A Business Case for Craft versus WordPress
February 4, 2016
Craft is a better solution for custom websites
WordPress has provided a lot of functionality in its software to help someone set up and run a blog in a short amount of time. This is great for the person or company that wants to run a blog, but it creates more of a challenge for building a custom website. To build a custom site, a developer must work around and disable some of the features of WordPress to meet the needs of the custom site.
Craft has an opposite approach. It is a very simple software that you build upon to access the powerful functionality that is baked in. It is much easier to start building a custom site using Craft because you do not manipulate the software first. This leads to quicker development which saves the client money.
WordPress is not a true CMS out of the box
WordPress was first developed as a blogging software not a CMS. WordPress focuses on functionality that powers a blog with simple supporting pages without structured content. WordPress can only be made into a true CMS with the use of plugins, most of which come from various third parties.
Craft is a robust CMS out-of-the-box. It is less reliant on third-party plugins to create custom sites. It is a much better option for creating all of the different content types required to create a site that meets a client’s business needs.
Security, software updates, and higher cost of maintenance
Because of WordPress’s popularity, it is more of a target for hackers. I have had several WordPress sites hacked in the past. One strategy that helps make WordPress sites less vulnerable is to vigilantly apply software updates because many of these updates address security vulnerabilities.
WordPress software updates can break third-party plugins which can affect site functionality of sites that rely on those plugins for site customization. The use of plugins makes a site dependent on the plugin developer updating his or her plugin in a timely manner when WordPress updates might break the plugin. Not all plugins have active development.
Craft sites tend to be less dependent on third-party plugins so there is less chance of compromising site functionality when Craft needs to be updated. The only plugin I have used in Craft consistently is a custom plugin that dboy (the agency I work for) developed to integrate job search functionality. We continue to develop and enhance that plugin so we know that it will continue to function and be updated as needed.
All this is to say that the maintenance cost over time tends to be a lot less for a Craft website than for one powered by WordPress.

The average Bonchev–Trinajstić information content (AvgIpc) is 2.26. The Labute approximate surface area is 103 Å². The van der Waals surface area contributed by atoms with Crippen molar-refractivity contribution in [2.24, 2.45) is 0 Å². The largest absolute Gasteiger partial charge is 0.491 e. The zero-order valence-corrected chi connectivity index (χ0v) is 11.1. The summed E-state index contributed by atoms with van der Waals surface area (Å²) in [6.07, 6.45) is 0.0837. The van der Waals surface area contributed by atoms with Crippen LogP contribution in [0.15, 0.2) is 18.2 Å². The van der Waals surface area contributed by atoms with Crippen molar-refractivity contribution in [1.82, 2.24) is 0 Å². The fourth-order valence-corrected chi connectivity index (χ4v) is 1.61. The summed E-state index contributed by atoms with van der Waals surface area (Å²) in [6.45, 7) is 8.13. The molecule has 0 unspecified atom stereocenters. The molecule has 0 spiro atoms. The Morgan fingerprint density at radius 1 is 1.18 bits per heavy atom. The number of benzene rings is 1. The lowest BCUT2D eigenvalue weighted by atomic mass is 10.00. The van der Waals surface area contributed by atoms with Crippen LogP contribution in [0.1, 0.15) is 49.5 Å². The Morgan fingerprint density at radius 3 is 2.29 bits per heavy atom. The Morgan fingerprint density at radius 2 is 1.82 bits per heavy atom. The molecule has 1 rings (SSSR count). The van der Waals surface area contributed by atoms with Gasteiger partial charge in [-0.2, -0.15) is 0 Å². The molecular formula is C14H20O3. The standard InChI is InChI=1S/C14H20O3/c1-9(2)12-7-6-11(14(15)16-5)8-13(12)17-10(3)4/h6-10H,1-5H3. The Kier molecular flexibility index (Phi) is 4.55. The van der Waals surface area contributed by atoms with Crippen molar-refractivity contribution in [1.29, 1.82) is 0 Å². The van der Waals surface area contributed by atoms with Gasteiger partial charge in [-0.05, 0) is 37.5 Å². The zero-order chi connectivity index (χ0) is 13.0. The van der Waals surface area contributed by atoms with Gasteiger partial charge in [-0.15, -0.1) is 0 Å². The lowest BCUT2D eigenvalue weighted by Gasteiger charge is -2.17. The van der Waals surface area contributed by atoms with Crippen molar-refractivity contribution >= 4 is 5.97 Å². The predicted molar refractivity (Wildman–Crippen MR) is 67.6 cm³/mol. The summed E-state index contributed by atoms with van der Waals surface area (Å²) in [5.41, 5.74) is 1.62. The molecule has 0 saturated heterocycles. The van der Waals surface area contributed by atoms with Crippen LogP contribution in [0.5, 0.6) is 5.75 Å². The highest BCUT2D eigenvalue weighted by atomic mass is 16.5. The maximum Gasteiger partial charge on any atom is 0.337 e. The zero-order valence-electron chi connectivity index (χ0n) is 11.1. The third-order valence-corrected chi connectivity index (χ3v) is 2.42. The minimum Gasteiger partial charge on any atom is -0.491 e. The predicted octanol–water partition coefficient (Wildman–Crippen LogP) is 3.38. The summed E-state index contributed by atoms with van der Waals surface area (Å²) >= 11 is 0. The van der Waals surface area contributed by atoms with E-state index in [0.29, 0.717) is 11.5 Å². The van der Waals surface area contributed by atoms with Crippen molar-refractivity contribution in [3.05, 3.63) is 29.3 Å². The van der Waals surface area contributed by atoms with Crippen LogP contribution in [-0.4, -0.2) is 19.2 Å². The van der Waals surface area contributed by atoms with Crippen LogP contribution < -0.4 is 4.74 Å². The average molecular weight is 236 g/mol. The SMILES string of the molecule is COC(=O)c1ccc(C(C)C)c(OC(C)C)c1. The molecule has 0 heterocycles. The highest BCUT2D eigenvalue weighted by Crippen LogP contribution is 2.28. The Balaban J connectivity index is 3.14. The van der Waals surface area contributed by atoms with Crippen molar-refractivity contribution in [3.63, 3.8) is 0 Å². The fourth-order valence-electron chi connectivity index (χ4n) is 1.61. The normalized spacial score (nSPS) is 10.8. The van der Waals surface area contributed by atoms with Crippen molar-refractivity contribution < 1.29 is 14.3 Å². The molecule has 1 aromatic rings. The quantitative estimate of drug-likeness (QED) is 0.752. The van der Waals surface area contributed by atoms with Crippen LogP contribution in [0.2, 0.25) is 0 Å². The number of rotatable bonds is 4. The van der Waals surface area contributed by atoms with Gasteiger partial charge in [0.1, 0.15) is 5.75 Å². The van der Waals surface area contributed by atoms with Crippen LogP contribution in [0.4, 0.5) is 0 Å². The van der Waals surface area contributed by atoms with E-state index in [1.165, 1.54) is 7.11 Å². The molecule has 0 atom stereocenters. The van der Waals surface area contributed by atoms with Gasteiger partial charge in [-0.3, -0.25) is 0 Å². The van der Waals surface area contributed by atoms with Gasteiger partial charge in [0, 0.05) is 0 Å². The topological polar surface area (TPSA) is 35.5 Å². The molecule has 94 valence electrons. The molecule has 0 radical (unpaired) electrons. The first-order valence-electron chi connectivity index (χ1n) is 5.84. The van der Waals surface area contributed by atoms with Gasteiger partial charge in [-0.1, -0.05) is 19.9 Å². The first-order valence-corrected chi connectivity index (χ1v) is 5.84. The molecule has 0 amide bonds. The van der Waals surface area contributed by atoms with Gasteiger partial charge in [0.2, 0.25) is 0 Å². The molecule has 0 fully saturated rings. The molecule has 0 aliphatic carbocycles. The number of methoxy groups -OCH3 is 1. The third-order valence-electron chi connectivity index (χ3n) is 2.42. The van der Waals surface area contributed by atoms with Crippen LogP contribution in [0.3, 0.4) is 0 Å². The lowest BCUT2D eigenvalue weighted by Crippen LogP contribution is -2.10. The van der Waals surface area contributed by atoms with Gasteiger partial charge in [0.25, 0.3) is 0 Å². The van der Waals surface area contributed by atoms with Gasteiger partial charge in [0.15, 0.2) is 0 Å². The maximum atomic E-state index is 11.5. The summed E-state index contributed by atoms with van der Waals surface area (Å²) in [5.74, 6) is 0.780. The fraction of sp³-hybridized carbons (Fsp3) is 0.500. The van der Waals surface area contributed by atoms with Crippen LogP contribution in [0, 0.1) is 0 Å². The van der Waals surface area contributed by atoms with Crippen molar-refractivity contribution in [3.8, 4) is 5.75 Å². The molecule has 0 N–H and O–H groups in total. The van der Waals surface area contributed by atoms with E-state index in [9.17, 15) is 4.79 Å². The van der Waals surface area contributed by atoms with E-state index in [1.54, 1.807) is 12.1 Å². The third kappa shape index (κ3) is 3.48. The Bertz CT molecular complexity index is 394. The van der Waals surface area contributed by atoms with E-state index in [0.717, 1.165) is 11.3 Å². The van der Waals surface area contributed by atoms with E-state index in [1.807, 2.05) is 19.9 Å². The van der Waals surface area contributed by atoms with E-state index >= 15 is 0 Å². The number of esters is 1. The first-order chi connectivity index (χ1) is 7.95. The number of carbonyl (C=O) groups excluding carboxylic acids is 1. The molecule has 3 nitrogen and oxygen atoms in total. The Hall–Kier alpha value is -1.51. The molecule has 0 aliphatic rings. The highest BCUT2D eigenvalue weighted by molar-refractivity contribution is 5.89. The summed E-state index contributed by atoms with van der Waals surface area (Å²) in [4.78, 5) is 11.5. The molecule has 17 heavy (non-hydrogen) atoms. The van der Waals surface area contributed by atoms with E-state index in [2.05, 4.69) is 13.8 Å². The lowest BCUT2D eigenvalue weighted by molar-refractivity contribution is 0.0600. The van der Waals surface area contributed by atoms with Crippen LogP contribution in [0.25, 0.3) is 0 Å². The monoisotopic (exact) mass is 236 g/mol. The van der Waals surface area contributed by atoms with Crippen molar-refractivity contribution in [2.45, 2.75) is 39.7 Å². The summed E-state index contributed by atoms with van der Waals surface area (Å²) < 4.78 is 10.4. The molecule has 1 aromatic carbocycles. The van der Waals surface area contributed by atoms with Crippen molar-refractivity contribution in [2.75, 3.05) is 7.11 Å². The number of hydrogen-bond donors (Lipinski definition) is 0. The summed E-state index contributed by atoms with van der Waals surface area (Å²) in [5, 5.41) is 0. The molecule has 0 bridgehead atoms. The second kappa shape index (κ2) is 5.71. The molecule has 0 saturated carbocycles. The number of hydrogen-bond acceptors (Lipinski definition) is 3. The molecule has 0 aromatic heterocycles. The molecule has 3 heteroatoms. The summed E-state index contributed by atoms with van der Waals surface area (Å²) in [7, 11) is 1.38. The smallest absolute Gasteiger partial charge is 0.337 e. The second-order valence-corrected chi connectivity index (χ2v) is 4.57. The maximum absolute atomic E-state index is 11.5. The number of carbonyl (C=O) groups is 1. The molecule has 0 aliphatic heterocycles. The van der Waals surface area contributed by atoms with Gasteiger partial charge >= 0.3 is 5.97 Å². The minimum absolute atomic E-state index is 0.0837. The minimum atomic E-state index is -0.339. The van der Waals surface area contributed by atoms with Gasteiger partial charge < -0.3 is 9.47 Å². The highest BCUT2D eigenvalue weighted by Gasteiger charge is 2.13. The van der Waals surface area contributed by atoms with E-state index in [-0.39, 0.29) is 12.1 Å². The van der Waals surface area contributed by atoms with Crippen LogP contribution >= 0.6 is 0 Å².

Simpler, more user-friendly interface
Craft has a simpler interface that makes it more user friendly for the client. It can do things as a CMS interface that WordPress cannot. For example, multiple tabs can be used to organize different sections of a page. The Craft interface can be customized and streamlined to allow the client to focus solely on creating and maintaining site content.
Advantage for integrating third-party APIs
One advantage of using Craft versus WordPress is that the architecture of the Craft software better serves the needs of integrating third-party APIs. We can build and reuse plugins that will save on future development costs.
Software that takes better advantage of current web technology
Craft is a newer product that takes advantage of current Web technologies in a way that WordPress cannot. The core of WordPress was built more than a decade ago, and much of that core functionality is still in the software today.
Better client-serving functionality out of the box
One great client-serving feature of Craft is the matrix field. We relied on this field type for a locations entry on a custom site. The client can control and change the order of those locations, adding as many or few as needed. Because all of the data is already defined, developers can control the markup so that those fields display consistently and will not break the design.
I found Megan Zlock’s post on the Viget site helpful in organizing my thoughts. Megan goes into more detail about some of the good, bad and ugly points of Craft versus WordPress.
7okft wrote a similar article to this one, Should Your Agency WordPress or Craft Your Website. They go a lot more in depth about the security advantage and cost of Craft over WordPress.
Update: (8/23/2016) I just saw that the Craft Podcast did an episode making a business case for Craft. I have not yet listened to it.